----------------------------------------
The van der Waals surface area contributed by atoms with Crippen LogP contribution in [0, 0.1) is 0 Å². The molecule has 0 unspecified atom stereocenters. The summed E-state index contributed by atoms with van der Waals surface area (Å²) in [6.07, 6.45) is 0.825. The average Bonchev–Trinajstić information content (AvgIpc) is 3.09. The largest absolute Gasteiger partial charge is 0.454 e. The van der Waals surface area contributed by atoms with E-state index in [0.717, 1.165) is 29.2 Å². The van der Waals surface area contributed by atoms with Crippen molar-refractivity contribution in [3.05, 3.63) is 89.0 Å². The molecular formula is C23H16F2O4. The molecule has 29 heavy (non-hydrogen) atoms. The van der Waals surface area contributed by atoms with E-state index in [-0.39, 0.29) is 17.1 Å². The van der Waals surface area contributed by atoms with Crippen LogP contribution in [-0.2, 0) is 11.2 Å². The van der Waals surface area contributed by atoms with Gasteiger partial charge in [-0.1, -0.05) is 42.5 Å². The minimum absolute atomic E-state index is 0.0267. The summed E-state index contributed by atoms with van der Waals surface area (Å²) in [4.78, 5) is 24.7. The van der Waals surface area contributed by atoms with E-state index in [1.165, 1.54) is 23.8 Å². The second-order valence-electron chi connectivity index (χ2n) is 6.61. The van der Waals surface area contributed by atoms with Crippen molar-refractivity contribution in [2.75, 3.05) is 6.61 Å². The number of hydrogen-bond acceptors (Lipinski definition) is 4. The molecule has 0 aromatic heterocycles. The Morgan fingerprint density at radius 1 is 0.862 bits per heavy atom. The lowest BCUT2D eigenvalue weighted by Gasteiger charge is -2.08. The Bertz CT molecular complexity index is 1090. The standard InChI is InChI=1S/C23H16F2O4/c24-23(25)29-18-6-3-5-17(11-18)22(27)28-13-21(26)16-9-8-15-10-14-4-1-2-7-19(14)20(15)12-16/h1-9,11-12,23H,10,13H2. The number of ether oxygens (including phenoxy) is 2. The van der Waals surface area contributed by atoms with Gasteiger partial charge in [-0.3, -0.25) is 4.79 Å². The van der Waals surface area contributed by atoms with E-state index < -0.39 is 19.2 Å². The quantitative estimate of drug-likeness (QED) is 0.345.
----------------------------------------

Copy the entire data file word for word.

The van der Waals surface area contributed by atoms with Crippen LogP contribution in [0, 0.1) is 0 Å². The molecule has 0 unspecified atom stereocenters. The summed E-state index contributed by atoms with van der Waals surface area (Å²) in [6.07, 6.45) is 0.825. The average Bonchev–Trinajstić information content (AvgIpc) is 3.09. The largest absolute Gasteiger partial charge is 0.454 e. The van der Waals surface area contributed by atoms with E-state index in [0.717, 1.165) is 29.2 Å². The van der Waals surface area contributed by atoms with Crippen molar-refractivity contribution in [3.05, 3.63) is 89.0 Å². The molecular formula is C23H16F2O4. The molecule has 29 heavy (non-hydrogen) atoms. The van der Waals surface area contributed by atoms with E-state index in [-0.39, 0.29) is 17.1 Å². The van der Waals surface area contributed by atoms with Crippen LogP contribution in [-0.2, 0) is 11.2 Å². The van der Waals surface area contributed by atoms with Gasteiger partial charge in [-0.1, -0.05) is 42.5 Å². The minimum absolute atomic E-state index is 0.0267. The summed E-state index contributed by atoms with van der Waals surface area (Å²) in [4.78, 5) is 24.7. The van der Waals surface area contributed by atoms with E-state index in [1.165, 1.54) is 23.8 Å². The second-order valence-electron chi connectivity index (χ2n) is 6.61. The van der Waals surface area contributed by atoms with Crippen molar-refractivity contribution in [2.75, 3.05) is 6.61 Å². The number of hydrogen-bond acceptors (Lipinski definition) is 4. The molecule has 0 aromatic heterocycles. The Morgan fingerprint density at radius 1 is 0.862 bits per heavy atom. The lowest BCUT2D eigenvalue weighted by Gasteiger charge is -2.08. The Bertz CT molecular complexity index is 1090. The standard InChI is InChI=1S/C23H16F2O4/c24-23(25)29-18-6-3-5-17(11-18)22(27)28-13-21(26)16-9-8-15-10-14-4-1-2-7-19(14)20(15)12-16/h1-9,11-12,23H,10,13H2. The number of ether oxygens (including phenoxy) is 2. The van der Waals surface area contributed by atoms with Gasteiger partial charge in [-0.3, -0.25) is 4.79 Å². The van der Waals surface area contributed by atoms with E-state index < -0.39 is 19.2 Å². The quantitative estimate of drug-likeness (QED) is 0.345.